Public Protests in China: How much is allowed?

bennedose

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In unrelated discussions on other threads I was informed that China allows protests. As evidence of this the same news item about the same protest was posted by two different people on two separate occasions in response to this query. Clearly, China has allowed at least one protest.

I link the news item below and I have some comments about it, which I will make later in this post
China Protest Forcing Nuclear Retreat Shows People Power - Bloomberg

To those of us who live outside of Communist China, the act of protesting against the government of something is seen as unfair is normal. We see many protests and we take part and many protests ourselves. But there are a large number of news items, articles and records of the communist government in China clamping down on protests.

Someone asked me to consult Google and Wikipedia to find out about China. I find that ironic. Google and YouTube and Facebook are banned in China and Google searches are replete with news of clampdowns on protests in China. Clearly protests are not encouraged. To those of us who recognize the value of being able to protest this is a strange situation. Maybe it feels very good, but this thread is to start discussion on the topic and follow it up in the ensuing weeks and months.

A Google search for "Anti-government protests in China" throws up the following links and more

China sends riot police to block new protests by flood victims | Reuters

Chinese police clampdown on anti-government protests | euronews, world news

Chinese Rise Up in Bloody Anti-Pollution Protests, iPhone Owners Yawn | Motherboard

Heavy Police Presence Thwarts Call for Protests in China

Obviously, people do want to protest, but the government will have none of it - or rather it will suppress it if possible.

But this is where I come back to the Bloomberg news item (linked at top) about THE "protest that was allowed" . Here is a quote:

Party's Survival

President Xi Jinping, who is also head of the ruling Communist Party of China, said last month that "winning or losing public support is an issue that concerns the CPC's survival or extinction," according to a June 18 report by the official Xinhua News Agency. Xi spoke at a conference about a yearlong campaign starting in the second half of this year to improve ties between the party and the people, Xinhua said.
This is an amazing piece of information coming from Xinhua. It is "worry of extinction" of the communist party that Xi has openly voiced. In nations with democratically elected governments, if one party dies, it dies because it deserves to die and there is always another party to take over. In China the party worries only when its own ass is on fire, not when the peoples asses are being singed. The news item says that pretty explicitly.

This thread is basically to follow the pattern of anti government protests in China and how they are dealt with.
 

jmj_overlord

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so basically it's not total freedom out there, right ? and protests get clamped down by the authorities very quickly............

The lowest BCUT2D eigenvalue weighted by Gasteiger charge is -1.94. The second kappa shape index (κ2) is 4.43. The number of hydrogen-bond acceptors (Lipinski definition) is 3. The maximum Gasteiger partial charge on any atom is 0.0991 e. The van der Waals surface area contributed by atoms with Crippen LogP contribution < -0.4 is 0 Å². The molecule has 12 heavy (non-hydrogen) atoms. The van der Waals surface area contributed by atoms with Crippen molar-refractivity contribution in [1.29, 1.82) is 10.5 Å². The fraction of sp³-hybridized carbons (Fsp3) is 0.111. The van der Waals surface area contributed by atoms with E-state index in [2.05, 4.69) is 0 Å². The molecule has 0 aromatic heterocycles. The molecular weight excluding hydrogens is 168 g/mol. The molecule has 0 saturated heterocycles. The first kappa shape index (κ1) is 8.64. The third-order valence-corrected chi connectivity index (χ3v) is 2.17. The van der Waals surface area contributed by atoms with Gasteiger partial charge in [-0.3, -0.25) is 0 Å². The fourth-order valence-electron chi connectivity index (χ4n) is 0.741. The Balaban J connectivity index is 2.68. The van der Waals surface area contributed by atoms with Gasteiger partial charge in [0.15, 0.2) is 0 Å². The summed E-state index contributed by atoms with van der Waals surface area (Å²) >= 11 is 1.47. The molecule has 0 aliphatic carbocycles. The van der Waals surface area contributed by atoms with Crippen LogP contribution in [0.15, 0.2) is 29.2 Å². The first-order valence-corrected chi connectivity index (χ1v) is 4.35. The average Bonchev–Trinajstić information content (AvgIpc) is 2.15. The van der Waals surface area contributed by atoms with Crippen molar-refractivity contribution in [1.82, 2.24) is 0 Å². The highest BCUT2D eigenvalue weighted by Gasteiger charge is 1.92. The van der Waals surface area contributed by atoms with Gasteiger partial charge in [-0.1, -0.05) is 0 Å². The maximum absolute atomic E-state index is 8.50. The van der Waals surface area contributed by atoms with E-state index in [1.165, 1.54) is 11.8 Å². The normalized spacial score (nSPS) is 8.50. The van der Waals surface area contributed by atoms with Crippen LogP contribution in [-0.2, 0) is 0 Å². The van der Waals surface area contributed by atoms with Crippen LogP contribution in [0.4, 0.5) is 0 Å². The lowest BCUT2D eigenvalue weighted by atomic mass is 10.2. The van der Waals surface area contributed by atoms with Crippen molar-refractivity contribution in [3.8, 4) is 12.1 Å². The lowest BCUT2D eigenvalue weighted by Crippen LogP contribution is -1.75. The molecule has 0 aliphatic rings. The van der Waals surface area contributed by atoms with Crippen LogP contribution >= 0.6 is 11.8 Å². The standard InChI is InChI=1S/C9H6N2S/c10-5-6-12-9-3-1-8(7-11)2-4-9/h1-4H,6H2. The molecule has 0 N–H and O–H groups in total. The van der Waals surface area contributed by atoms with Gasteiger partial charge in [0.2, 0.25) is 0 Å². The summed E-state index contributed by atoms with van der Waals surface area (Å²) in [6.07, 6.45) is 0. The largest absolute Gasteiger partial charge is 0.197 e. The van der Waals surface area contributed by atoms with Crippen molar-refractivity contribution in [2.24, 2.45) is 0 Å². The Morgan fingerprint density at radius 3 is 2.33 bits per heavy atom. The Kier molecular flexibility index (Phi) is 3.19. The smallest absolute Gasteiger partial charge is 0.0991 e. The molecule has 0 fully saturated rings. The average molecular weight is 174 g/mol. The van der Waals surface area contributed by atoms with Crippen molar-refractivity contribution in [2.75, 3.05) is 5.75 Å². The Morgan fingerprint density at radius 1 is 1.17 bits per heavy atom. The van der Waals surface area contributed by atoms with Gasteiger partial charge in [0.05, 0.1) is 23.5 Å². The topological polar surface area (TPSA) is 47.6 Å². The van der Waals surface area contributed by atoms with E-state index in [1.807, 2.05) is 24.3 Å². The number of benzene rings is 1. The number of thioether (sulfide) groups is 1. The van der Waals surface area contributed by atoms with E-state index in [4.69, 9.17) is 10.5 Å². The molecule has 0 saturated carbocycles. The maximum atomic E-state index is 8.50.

Ray

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Protest in China?

Some polite crowd at best, not protesting, but bleating passed off as pleading.

China's Public Security Budget is greater than that of its Defence Budget.

That should indicate the total shiver China has over protest or dissident opinion.

They want a regulated society that jumps to the CCP tune. or else.........!
 

bennedose

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so basically it's not total freedom out there, right ? and protests get clamped down by the authorities very quickly............
Well yes.

The fallout of such a policy is as follows
1. Those who don't like something cannot say it or publicly seek support from others who feel like them
2. Those who do like it say nothing. So if there is a biased policy about payment or compensation where some people get more - these people will keep quiet while others have to swallow it
3. A third group realizes that they will get punished if they protest and simply pretend that they are happy.
4. Press censorship will ensure that no negative news gets out.

The net result is that you provide a picture of a nation where most people are happy and everything is fine.

Now look at China. Most Chinese seem happy and everything is fine. Isn't it?
 

Ray

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Take the case of Chen Guangcheng, the blind activist. He worked on human rights issues in rural areas of the People's Republic of China and exposed abuses in official family-planning practices, often involving claims of violence and forced abortions.

He was not even allowed lawyers (not that it would help in the Chinese system of judiciary).

He was sentenced for what?

"sentenced to four years and three months for "damaging property and organising a mob to disturb traffic."

So, that is what happens if you protest in China.
 

ice berg

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Someone asked me to consult Google and Wikipedia to find out about China. I find that ironic. Google and YouTube and Facebook are banned in China and Google searches are replete with news of clampdowns on protests in China. Clearly protests are not encouraged. To those of us who recognize the value of being able to protest this is a strange situation. Maybe it feels very good, but this thread is to start discussion on the topic and follow it up in the ensuing weeks and months.